He says the women he treats for burns have surgery in an attempt to lead ordinary lives after their trauma.



Depression, anxiety and nightmares are commonly suffered by victims, and there is no counseling available to help them come to terms with the experience. Once their burns have been treated, the women usually go straight back into the situation that first drove them into despair.



As well as the psychological scars, the women have to cope with the stigma of their disfigurement. They are often mocked in the street, and referred to insultingly as “the woman who burnt herself" or "the burnt woman".



Such a suicide attempt may do even more damage to an already troubled marriage because the husband is embarrassed by his wife’s action or rejects her because of her appearance.



“The [the women] resort to plastic surgery because they are afraid that people will make negative comments about their looks and their husbands might marry another woman," said sociologist Sameera Hama-Salih.



Hama-Salih, who is researching the cause and effect of self-immolation, said that in some cases, the woman’s suicide attempt is enough for an abusive husband to change his ways.



She said that after a suicide attempt, some women experience problems not with their husband but the family of their husband. High rents in the area mean that extended families tend to live together, which can mean a lack of privacy and family members interfering in each other’s lives.



But, she said, many couples have problems and even separate because the husband remains abusive towards his wife, or rejects her for another woman, “I saw a 25-year-old woman who had survived self-immolation. Instead of getting help from her husband, he married another woman and neglected her."



Hama-Salih said the woman had nowhere to go after her family refused to support her, so she was forced to stay with her abusive husband.



Ghafoor says her husband’s rejection is one of the reasons she has decided to try and get rid of her scars.



“My husband has not even kissed me since what happened to me," she said sadly.



She has undergone two operations so far - at a cost of 250 dollars each - and her scars are less obvious than before, but burns still cover her face, neck, chest and body, and is willing to pay all the money she has for more operations.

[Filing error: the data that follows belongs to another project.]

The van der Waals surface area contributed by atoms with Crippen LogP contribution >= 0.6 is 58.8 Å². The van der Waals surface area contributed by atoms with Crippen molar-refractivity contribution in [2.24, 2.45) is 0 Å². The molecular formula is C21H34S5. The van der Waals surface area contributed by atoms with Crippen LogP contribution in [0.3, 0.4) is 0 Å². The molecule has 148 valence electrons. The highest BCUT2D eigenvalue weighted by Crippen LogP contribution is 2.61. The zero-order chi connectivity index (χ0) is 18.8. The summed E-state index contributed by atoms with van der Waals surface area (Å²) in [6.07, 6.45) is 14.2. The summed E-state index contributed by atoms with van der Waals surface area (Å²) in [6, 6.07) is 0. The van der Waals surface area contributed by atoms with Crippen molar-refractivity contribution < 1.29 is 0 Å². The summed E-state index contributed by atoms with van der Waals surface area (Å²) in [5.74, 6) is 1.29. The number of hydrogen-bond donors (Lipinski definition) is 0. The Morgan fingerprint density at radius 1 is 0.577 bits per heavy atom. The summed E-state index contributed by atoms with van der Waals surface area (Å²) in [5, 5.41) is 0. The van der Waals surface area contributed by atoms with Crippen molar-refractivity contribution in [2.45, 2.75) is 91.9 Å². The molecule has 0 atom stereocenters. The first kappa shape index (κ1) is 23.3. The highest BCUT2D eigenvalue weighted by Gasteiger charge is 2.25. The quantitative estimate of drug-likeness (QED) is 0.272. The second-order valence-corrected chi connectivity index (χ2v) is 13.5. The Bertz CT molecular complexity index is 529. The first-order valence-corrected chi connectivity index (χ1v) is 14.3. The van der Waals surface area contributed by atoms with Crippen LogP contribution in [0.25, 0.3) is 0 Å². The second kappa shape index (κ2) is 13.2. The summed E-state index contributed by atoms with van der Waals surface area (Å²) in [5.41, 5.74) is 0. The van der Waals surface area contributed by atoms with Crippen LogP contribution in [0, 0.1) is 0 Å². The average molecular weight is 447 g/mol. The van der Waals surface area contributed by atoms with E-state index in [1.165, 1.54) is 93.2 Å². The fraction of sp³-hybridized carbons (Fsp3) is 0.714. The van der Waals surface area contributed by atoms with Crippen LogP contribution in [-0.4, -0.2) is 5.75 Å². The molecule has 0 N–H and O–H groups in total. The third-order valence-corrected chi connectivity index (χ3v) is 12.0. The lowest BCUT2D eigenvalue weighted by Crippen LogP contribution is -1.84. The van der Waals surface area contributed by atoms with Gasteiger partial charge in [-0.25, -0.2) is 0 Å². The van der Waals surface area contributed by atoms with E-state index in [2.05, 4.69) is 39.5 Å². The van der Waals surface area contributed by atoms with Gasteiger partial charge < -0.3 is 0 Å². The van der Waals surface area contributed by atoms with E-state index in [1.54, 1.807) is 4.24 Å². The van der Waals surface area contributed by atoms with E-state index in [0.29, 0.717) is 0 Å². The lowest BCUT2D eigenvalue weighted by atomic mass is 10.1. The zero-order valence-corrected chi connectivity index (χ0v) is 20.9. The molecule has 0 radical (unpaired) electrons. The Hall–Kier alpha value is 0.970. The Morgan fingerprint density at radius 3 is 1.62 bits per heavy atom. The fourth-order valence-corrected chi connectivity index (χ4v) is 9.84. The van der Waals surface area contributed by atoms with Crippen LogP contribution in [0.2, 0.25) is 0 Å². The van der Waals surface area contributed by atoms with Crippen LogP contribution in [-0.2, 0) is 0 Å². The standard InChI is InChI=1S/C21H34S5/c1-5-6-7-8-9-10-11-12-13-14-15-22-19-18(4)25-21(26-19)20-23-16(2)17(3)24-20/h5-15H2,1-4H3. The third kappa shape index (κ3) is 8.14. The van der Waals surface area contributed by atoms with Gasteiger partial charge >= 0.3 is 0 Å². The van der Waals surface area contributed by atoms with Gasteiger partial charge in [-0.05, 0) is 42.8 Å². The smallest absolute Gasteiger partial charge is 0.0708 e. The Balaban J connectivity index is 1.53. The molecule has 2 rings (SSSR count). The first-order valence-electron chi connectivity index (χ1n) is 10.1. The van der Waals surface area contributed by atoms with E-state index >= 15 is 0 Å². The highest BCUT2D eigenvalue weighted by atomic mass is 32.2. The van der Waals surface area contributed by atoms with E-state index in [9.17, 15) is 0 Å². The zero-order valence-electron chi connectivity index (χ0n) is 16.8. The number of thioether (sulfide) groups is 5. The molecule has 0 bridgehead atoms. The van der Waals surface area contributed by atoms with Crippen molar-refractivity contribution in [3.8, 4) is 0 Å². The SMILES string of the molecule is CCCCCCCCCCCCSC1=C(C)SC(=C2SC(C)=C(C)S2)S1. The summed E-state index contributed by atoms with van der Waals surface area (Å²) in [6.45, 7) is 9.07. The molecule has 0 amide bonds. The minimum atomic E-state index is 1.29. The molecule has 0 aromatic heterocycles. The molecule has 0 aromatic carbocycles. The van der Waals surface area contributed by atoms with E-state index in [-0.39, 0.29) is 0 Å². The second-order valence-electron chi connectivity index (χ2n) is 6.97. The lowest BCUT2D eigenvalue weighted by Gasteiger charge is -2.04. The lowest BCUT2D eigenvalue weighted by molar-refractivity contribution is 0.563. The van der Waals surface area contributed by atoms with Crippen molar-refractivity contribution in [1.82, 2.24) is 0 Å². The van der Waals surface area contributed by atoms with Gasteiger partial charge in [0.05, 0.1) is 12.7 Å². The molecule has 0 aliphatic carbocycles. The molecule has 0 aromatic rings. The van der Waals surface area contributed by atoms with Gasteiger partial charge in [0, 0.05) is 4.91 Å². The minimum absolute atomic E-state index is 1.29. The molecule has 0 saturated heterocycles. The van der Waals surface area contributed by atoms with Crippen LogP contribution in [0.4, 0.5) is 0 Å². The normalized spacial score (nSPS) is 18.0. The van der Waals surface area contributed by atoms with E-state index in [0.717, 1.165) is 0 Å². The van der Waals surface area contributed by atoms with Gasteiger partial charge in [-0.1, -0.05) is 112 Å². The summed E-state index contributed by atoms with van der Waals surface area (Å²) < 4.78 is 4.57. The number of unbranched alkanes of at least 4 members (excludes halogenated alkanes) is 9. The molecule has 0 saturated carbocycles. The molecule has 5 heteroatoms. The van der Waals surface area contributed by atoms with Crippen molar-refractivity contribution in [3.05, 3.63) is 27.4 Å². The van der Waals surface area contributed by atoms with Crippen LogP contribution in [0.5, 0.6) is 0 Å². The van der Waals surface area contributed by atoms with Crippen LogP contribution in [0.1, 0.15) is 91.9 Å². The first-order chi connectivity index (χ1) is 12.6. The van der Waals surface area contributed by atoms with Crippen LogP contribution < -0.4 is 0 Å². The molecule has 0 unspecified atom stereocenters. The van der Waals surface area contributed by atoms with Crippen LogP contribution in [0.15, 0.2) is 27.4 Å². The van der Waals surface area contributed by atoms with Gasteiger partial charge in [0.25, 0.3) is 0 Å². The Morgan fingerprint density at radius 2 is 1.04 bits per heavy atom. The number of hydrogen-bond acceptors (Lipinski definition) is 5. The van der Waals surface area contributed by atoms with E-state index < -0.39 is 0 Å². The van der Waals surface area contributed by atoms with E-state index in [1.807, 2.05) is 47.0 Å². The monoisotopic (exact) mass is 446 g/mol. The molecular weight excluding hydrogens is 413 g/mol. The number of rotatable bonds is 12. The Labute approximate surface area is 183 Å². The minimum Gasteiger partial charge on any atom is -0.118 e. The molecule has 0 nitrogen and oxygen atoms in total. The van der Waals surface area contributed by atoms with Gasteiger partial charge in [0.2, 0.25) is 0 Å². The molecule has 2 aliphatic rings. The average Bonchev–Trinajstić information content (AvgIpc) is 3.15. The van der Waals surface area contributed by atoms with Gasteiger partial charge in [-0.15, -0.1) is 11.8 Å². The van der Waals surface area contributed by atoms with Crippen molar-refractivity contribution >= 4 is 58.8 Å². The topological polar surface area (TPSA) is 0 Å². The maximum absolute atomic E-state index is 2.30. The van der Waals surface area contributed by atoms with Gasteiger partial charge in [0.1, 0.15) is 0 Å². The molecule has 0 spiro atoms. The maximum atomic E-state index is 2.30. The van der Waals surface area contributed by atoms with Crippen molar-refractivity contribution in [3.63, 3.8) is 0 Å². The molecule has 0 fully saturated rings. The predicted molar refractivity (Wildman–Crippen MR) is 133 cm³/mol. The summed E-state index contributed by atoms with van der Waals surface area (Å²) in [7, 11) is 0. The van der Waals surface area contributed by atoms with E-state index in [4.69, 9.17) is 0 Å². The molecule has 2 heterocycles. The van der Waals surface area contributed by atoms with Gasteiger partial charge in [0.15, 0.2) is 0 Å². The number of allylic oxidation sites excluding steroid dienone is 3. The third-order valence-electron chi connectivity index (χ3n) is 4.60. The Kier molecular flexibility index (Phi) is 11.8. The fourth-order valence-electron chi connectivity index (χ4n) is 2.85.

"I would do anything for my husband to want me again," she said.



Muneera Abdullah says that the reactions of other people - particularly her husband – is what has prompted her to plan cosmetic surgery.



She set herself on fire last year to escape the misery of an unhappy marriage.



Now she has scars on her hands, chest and neck which, she says, often repulse people and stop her from feeding her baby in front of others, even close relatives.



"My husband is disgusted by me," she said. “He is not intimate with me at night."



While Soz Akram wants surgery to remove her scars in time for her wedding day.



She wasn’t trying to escape an unhappy marriage when she set herself on alight three years ago, but was reacting to her father’s attempts to force her to marry a friend of his against her will.



"I wanted to make my father listen to me and leave me alone," she said.



This has left her with burns on her right hand and upper body, and she hides her right hand in public.



Now she has fallen in love with a man she wants to marry and her father has bowed to her will.



"I don’t want to have any mark of the incident [left] on my wedding day," she said happily. "I want to wear the most beautiful outfit and start a new life."



Amanj Khalil is an IWPR trainee in Sulaimaniyah.



This article has been produced with support from the International Republican Institute (IRI).